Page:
Classic appetizers often just missed, like lobster bisque that had good, rich flavor but came to the table barely warm, or a signature iceberg lettuce and cherry tomato salad draped with perfectly cooked thick-cut bacon and avocado-green goddess dressing poured over. I had to toss it at the table myself: What a mess.

Chilled marinated charred octopus with gigante beans

Chilled marinated charred octopus with gigante beans

Ben Torres/Special Contributor

There's a strong focus on seafood. After being underwhelmed by stone crab claws that weren't particularly sweet nor adequately cracked (back into the kitchen they went), and a tasting of six overcooked jumbo shrimp with various sauces, I couldn't bring myself to spend $79.50 of The News' money for a seafood plateau for two. I did spring for $18.50 for half a dozen Onset Bay oysters on the half-shell, and that was money well-spent: The sweet, delicately briny oysters were splendid, and the 1,000-selection wine list includes a number of French whites that work well with them, such as a 2014 Olivier Leflaive Bourgogne Blanc for $55.

A 14-ounce South American lobster tail was beautiful when the waiter presented it: Still attached to its deep coral-colored shell, it had been gently browned under the broiler, drizzled with a drawn butter and dusted lightly with chopped parsley. Knowing that the $6 per-ounce entree comes with the offer of tableside carving, I splurged, hoping to find an experience worthy of the glittering surroundings. What kind of fancy knife-work would carving a lobster tail involve?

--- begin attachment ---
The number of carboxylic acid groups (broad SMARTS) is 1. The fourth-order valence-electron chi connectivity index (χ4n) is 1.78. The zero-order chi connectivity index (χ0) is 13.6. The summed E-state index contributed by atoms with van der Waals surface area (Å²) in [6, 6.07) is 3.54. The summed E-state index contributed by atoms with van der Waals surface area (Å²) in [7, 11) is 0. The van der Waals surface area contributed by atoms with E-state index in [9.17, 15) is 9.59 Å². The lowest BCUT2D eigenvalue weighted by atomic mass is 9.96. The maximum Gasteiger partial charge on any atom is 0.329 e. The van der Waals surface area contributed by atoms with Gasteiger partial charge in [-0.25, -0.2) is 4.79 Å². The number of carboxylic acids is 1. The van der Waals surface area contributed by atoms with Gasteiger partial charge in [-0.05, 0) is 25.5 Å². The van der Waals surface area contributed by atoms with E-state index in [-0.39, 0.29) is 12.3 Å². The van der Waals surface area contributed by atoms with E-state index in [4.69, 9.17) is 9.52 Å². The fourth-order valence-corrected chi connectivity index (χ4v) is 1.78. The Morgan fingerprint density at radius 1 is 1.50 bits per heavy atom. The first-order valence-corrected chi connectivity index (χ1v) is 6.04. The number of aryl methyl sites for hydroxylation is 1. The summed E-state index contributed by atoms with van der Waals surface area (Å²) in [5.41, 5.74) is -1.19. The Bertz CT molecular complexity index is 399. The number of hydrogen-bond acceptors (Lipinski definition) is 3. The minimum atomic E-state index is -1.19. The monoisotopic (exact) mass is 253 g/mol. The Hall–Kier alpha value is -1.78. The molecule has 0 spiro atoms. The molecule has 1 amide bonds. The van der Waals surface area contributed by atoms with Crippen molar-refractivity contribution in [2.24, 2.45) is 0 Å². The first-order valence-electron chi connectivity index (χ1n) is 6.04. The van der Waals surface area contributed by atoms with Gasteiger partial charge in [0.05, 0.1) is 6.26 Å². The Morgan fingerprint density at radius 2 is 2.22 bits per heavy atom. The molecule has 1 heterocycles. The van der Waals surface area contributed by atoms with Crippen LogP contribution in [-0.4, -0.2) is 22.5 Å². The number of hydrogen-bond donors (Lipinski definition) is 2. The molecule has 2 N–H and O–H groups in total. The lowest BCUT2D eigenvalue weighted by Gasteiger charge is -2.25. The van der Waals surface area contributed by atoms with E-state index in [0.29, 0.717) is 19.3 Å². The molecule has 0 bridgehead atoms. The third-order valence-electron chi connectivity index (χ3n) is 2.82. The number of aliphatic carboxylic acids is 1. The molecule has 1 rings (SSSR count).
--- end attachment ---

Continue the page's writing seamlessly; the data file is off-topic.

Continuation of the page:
Using a blade sharp and heavy enough to make mincemeat of an undercooked brisket (wouldn't a butter knife be adequate for tender lobster meat?), our able waiter sliced the tail in half lengthwise, then proceeded to cut it into bite-sized chunks – just as you'd do for a small child or a very old man. 

Never have I seen a greater indignity visited on crustacean, server or diner.

Again, it was tender enough, nicely cooked and nowhere near as good as something that costs $84 should be.

Meanwhile, what's up with calling a bowl of barely dressed, underseasoned chilled lump crabmeat a crab Louie? A crab Louie is an actual dish, and that ain't it.

I could understand if chef Tony Schwappach wanted to take creative liberties, as he does with something he calls Maine lobster carbonara: a giant, rich and saucy $39 plate of pappardelle larded with tender lobster morsels, English peas and thick chunks of bacon and topped with a whole five-minute soft-boiled egg. Like so much else at Del Frisco's, the expensive dish was well-prepared, but not something I'd order again. Lobster notwithstanding and even when you unleash the slightly runny yolk into the noodles, it didn't satisfy nearly as much as a well-made traditional spaghetti carbonara does.